My current job lets me work 3 days a week and I've done so for 12 years. I started it to volunteer but now I have issues with fatigue so I've stayed specifically at this company because of that perk. I'm thankfully not so unwell that I can't work at all and I manage ok.

Long story short, I have decided to quit. I have 2 written offers and for both jobs I've casually tried to ascertain from both the potential manager and the recruiter about a reduced work schedule, "wondering if they do that".

One manager, from company A said he doesn't care how much you work, just finish your work.

Company B's manager said it wasn't something they do, they have flexibility on your start and end times but that's pretty much it. However, during one of the interview rounds at company B, one of the interviewers was listing all the perks of working there and said in "some cases we've even let people work part time". I hadn't asked her about that so it seems that it is possible and the first person I asked just doesn't know about it. The other wrench is that I am not sure who my manager will be at company B because they're restructuring.

Not having any accommodations is not a deal breaker right now, because I'm determined to leave my current job. It's a big mess in my department and I have been prevented from transferring internally because of "business needs".

I'm ready to start working full time just to get out. So, my question is, I know I can do it for a while but I'm hoping that if starts to be too much to handle I can work something out afterwards. Is that a bad plan?

Any suggestions? In negotiating the other terms of the offer, can I bring this up again and be more specific so I can get an accommodation up front? Like,

I asked before about reduced work and I'm asking again specifically because I have some health issues that require me to do xxx and I'm wondering if there are any accommodations for that? Can I get N sick days or wellness days? None of the contracts have sick days built in, just vacation.

  • What is "a while" in terms of how long you realistically expect to be able to handle full-time hours without accommodation? If that's a couple years, that's a very different situation than if that's a month or two. Mar 2, 2022 at 15:19

1 Answer 1

  1. Read up on rules and regulations for health related accommodations in your country. This vary greatly across the world so your options will depend heavily on where you are.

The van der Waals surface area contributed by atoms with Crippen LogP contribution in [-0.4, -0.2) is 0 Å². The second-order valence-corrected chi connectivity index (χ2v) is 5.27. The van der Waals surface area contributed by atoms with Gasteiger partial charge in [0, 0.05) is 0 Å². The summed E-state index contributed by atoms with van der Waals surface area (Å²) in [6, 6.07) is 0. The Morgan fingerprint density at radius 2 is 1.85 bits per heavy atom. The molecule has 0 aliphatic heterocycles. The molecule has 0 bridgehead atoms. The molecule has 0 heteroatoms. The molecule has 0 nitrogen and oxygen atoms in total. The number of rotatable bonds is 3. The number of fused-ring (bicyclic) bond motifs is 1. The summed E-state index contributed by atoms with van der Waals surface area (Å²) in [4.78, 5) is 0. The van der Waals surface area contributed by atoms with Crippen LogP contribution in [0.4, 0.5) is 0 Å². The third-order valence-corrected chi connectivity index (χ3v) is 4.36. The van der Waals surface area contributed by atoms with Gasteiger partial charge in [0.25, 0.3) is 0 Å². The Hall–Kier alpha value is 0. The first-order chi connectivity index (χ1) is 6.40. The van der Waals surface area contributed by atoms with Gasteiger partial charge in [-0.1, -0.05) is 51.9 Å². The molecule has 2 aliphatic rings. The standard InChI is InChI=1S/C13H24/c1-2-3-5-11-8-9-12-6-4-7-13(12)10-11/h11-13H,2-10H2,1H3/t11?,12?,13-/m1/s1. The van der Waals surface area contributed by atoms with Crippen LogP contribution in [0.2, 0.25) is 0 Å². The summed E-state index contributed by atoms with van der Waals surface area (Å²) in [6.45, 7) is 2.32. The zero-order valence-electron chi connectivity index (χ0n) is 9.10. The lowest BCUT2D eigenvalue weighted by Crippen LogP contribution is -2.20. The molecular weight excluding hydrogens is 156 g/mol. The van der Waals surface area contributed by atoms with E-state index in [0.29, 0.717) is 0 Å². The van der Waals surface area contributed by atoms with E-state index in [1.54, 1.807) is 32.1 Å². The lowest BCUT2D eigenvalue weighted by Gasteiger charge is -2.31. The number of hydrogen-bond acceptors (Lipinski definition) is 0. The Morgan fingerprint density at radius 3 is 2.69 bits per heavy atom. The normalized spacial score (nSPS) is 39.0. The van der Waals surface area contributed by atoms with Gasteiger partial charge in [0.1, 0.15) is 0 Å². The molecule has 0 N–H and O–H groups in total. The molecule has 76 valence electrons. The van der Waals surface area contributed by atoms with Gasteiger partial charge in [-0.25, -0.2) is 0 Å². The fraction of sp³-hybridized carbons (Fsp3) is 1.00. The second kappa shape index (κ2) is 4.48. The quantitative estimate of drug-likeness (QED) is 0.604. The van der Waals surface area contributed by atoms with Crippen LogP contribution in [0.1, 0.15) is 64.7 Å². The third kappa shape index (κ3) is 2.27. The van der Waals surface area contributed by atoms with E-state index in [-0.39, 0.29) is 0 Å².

2. In many countries employers are required, encouraged and/or subsidized to make health related accommodations. These typically requires an official evaluation, i.e. a doctor needs to certify your medical condition and specify what you can and cannot do and what accommodations are required.
  3. It's best to inject this into the interview process early. You can bring it up later or after you started, but this can break a lot of good will and is not a great start to a new step in your career. Yes, this will likely result in more rejections, but chances are you wouldn't be happy there anyway. If you are open upfront and you get a yes, life will be good.
  4. Make up your mind how important this is to you and communicate this clearly it makes life easier for everyone. I If you can only do 3 days/week and the job requires 5 than it's not going to work and so it's better to kill it early in the process

A said he doesn't care how much you work, just finish your work.

Translation: that's a "no"

Is that a bad plan?

Probably yes. Conversion from full time to part time is dicey and often doesn't work. It's much preferably to find a part time job from the get go.

  • I disagree with your statement. My employer, in the US, offers part-time for a lot of people. The program is pretty successful, and I plan to use in the future. Perhaps a caution is warranted instead.
    – Pete B.
    Mar 2, 2022 at 16:12
  • It has worked for me, I have been part time for more than a decade and there are others in my company I who have been doing it for 20+ years so I think it depends on the company and your management. I do agree with being up front at first but this time I didn't insist on it because it wasn't a deal breaker.
    – wrmcld
    Mar 2, 2022 at 16:46
  • 2
    A lot of companies assume they'll be recruiting full time staff, so I think Pete B's employer is regrettably unusual. You might have more luck in the public sector or checking websites for companies with progressive employment policies. Otherwise, it seems far more common for people to start full-time and later go part-time after having children, needing more time to care for dependents, etc, than to be hired: if there are a lot of applicants most companies still think "we want someone who's 100% committed", but hopefully that attitude is changing.
    – Stuart F
    Mar 3, 2022 at 11:23

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